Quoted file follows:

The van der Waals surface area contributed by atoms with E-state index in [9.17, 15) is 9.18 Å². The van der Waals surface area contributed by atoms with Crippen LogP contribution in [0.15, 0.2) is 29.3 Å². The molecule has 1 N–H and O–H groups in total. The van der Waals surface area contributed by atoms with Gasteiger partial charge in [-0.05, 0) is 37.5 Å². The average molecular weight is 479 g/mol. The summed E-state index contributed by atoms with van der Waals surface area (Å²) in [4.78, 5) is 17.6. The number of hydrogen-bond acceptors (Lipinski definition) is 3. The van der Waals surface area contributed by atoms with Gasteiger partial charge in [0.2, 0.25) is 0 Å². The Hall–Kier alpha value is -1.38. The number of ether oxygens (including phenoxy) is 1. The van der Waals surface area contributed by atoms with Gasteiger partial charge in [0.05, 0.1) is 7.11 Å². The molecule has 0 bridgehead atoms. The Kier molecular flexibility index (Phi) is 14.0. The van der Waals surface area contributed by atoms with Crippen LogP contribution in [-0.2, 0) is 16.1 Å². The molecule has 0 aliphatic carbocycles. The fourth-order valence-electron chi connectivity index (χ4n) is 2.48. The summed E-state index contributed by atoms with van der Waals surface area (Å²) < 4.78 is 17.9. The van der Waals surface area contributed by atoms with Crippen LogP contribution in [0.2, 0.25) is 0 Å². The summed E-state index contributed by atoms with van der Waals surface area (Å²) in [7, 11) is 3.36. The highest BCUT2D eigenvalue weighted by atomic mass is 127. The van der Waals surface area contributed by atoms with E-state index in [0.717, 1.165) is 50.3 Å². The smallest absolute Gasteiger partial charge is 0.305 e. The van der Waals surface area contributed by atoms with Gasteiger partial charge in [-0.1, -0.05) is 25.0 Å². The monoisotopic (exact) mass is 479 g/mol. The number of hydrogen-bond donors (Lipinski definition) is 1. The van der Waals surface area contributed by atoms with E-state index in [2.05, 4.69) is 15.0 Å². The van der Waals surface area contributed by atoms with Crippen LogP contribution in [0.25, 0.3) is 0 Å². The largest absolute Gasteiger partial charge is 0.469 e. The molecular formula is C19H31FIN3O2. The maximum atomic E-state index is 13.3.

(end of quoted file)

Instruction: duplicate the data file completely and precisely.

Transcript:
The van der Waals surface area contributed by atoms with E-state index in [9.17, 15) is 9.18 Å². The van der Waals surface area contributed by atoms with Crippen LogP contribution in [0.15, 0.2) is 29.3 Å². The molecule has 1 N–H and O–H groups in total. The van der Waals surface area contributed by atoms with Gasteiger partial charge in [-0.05, 0) is 37.5 Å². The average molecular weight is 479 g/mol. The summed E-state index contributed by atoms with van der Waals surface area (Å²) in [4.78, 5) is 17.6. The number of hydrogen-bond acceptors (Lipinski definition) is 3. The van der Waals surface area contributed by atoms with Gasteiger partial charge in [0.2, 0.25) is 0 Å². The Hall–Kier alpha value is -1.38. The number of ether oxygens (including phenoxy) is 1. The van der Waals surface area contributed by atoms with Gasteiger partial charge in [0.05, 0.1) is 7.11 Å². The molecule has 0 bridgehead atoms. The Kier molecular flexibility index (Phi) is 14.0. The van der Waals surface area contributed by atoms with Crippen LogP contribution in [-0.2, 0) is 16.1 Å². The molecule has 0 aliphatic carbocycles. The fourth-order valence-electron chi connectivity index (χ4n) is 2.48. The summed E-state index contributed by atoms with van der Waals surface area (Å²) < 4.78 is 17.9. The van der Waals surface area contributed by atoms with Crippen LogP contribution in [0.2, 0.25) is 0 Å². The summed E-state index contributed by atoms with van der Waals surface area (Å²) in [7, 11) is 3.36. The highest BCUT2D eigenvalue weighted by atomic mass is 127. The van der Waals surface area contributed by atoms with E-state index in [0.717, 1.165) is 50.3 Å². The smallest absolute Gasteiger partial charge is 0.305 e. The van der Waals surface area contributed by atoms with Gasteiger partial charge in [-0.1, -0.05) is 25.0 Å². The monoisotopic (exact) mass is 479 g/mol. The number of hydrogen-bond donors (Lipinski definition) is 1. The van der Waals surface area contributed by atoms with E-state index in [2.05, 4.69) is 15.0 Å². The van der Waals surface area contributed by atoms with Crippen LogP contribution in [0.25, 0.3) is 0 Å². The largest absolute Gasteiger partial charge is 0.469 e. The molecular formula is C19H31FIN3O2. The maximum atomic E-state index is 13.3.